The Great IT Management Paradox

By Michael Vizard  |  Posted 2007-06-14 Email Print this article Print
 
 
 
 
 
 
 

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Opinion: There are far too many hidden and soft costs associated with IT management today that the term itself has become little more than just another oxymoron.

Probably the single biggest challenge facing our industry today is that such a large percentage of customers' IT budgets is taken up by the shear act of maintaining the systems they already have. This situation usually results in scenarios where the amount of money the customer has on hand to acquire new products and technologies, which is the life-blood of the channel, is typically less than 10 percent of the total IT budget in any given year.

The reason this situation exists is largely the fault of a vendor community that for the past 20 years has spent a lot more time on new product features than manageability, which has created a pathetic situation where the single highest cost associated with information technology is labor.

Unfortunately, while things may improve somewhat as companies such as Symantec and IBM devote more of their resources to this problem, the reality is that things may get worse before they get better when you consider the following issues:

  • Virtualization: On the face of it, this should be an improvement because it increases server utilization rates, resulting in the need for fewer servers. But in reality, there are precious few management tools available for virtual servers, so the IT department winds up with two to three times as many virtual servers to manage without any of the limited management tools they used to have when all they had to worry about was physical servers.
  • Storage: Demand for storage is increasing at an alarming rate while utilization rates of storage arrays are typically worse than what we see in server environments. What that means is IT departments are buying more inefficiently managed storage arrays than ever.
  • Security: Defense in depth strategies are all the rage, but there is no real central management system so IT organizations wind up spending more in terms of labor to remediate security risks, all of which consume dollars that might have been available for other IT projects.

    There's no doubt that solution providers make a fair amount of money servicing the needs of their clients in these particular areas, but on the whole, the amount of time and money being sunk into managing IT substantially limits the number of new IT projects that any customer can engage in. So while there is money to be made helping customers better manage their environments, the truth is that the number of IT products and services that could be delivered may be two to three times what we see today if more money was freed up from managing the basic IT infrastructure.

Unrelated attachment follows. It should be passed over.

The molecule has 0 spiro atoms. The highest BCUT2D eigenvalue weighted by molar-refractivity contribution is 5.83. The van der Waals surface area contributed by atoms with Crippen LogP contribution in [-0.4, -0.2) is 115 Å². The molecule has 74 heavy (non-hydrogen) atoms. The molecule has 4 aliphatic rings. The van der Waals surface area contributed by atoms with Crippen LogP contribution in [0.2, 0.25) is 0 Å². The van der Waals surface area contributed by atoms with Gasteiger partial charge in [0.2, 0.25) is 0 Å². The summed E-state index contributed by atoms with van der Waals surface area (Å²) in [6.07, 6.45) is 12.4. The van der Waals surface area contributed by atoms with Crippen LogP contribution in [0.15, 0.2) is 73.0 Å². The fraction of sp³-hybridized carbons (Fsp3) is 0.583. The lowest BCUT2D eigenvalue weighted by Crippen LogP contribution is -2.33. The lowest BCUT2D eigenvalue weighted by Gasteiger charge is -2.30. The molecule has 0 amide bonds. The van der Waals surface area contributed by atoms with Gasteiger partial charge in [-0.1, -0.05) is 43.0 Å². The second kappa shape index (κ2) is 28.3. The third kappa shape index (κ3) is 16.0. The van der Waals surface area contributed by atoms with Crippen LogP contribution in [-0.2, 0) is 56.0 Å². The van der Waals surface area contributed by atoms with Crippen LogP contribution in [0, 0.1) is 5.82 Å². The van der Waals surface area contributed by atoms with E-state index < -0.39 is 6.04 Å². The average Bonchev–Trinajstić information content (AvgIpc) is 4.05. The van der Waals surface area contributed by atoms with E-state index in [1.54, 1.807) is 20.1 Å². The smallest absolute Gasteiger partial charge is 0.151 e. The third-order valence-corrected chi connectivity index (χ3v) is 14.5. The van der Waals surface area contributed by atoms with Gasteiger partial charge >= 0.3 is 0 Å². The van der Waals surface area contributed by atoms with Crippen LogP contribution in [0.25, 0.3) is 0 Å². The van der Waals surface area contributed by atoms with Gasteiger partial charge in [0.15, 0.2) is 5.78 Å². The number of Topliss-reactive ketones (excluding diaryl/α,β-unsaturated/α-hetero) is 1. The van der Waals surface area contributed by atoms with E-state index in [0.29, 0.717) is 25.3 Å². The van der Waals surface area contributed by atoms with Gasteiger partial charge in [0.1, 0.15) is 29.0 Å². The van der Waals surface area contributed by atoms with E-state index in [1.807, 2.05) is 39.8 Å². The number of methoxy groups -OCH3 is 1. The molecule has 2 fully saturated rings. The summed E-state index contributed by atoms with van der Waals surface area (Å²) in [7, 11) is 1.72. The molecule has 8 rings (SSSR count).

View this slide show on the 10 biggest oxymorons in IT management

    And now compounding this problem is the fact that we have a general shortage of IT talent, so at a time when we need more bodies than ever to physically manage things, fewer are available. Solution providers that are increasingly moving to provide managed services are experiencing this first hand because now all the IT management costs are cutting into their bottom line. So paradoxically, the sad state of IT management affairs creates the demand for managed services on the one hand, while the sorry state of the IT management tools available significantly cuts into the profitability of managed services offerings.

    Sadly, this is an issue that has been in the making for 20 years or more, so it won't go away over night. But if we want to really solve this problem sooner than later, then solution providers and their customers are going to have to band together to exert the political capital necessary to force vendors to pay a lot more attention to manageability. The fact of the matter is that there are far too many hidden and soft costs associated with IT management today that the term itself has become little more than just another oxymoron.

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